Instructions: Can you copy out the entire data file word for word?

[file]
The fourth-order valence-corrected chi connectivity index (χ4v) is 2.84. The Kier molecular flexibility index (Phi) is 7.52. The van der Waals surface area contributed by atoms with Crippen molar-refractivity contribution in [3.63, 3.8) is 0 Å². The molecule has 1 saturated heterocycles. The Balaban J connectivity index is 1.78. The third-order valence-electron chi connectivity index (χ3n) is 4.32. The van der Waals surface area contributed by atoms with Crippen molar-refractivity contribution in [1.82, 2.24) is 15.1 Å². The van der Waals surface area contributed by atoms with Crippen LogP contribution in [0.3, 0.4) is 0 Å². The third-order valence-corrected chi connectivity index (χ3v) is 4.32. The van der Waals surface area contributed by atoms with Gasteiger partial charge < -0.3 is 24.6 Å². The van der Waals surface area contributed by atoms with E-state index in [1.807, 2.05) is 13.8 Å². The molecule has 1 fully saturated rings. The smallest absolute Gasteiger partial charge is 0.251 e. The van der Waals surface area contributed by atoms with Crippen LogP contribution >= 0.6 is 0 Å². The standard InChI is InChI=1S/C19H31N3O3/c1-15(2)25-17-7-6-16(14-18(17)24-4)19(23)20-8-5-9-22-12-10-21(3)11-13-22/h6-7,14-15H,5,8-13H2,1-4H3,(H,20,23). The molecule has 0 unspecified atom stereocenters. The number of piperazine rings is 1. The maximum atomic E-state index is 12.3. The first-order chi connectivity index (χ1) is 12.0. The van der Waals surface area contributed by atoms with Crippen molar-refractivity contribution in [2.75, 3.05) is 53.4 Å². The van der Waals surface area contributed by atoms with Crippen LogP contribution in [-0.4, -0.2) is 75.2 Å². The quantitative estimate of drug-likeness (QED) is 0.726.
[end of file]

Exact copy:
The fourth-order valence-corrected chi connectivity index (χ4v) is 2.84. The Kier molecular flexibility index (Phi) is 7.52. The van der Waals surface area contributed by atoms with Crippen molar-refractivity contribution in [3.63, 3.8) is 0 Å². The molecule has 1 saturated heterocycles. The Balaban J connectivity index is 1.78. The third-order valence-electron chi connectivity index (χ3n) is 4.32. The van der Waals surface area contributed by atoms with Crippen molar-refractivity contribution in [1.82, 2.24) is 15.1 Å². The van der Waals surface area contributed by atoms with Crippen LogP contribution in [0.3, 0.4) is 0 Å². The third-order valence-corrected chi connectivity index (χ3v) is 4.32. The van der Waals surface area contributed by atoms with Gasteiger partial charge < -0.3 is 24.6 Å². The van der Waals surface area contributed by atoms with E-state index in [1.807, 2.05) is 13.8 Å². The molecule has 1 fully saturated rings. The smallest absolute Gasteiger partial charge is 0.251 e. The van der Waals surface area contributed by atoms with Crippen LogP contribution >= 0.6 is 0 Å². The standard InChI is InChI=1S/C19H31N3O3/c1-15(2)25-17-7-6-16(14-18(17)24-4)19(23)20-8-5-9-22-12-10-21(3)11-13-22/h6-7,14-15H,5,8-13H2,1-4H3,(H,20,23). The molecule has 0 unspecified atom stereocenters. The number of piperazine rings is 1. The maximum atomic E-state index is 12.3. The first-order chi connectivity index (χ1) is 12.0. The van der Waals surface area contributed by atoms with Crippen molar-refractivity contribution in [2.75, 3.05) is 53.4 Å². The van der Waals surface area contributed by atoms with Crippen LogP contribution in [-0.4, -0.2) is 75.2 Å². The quantitative estimate of drug-likeness (QED) is 0.726.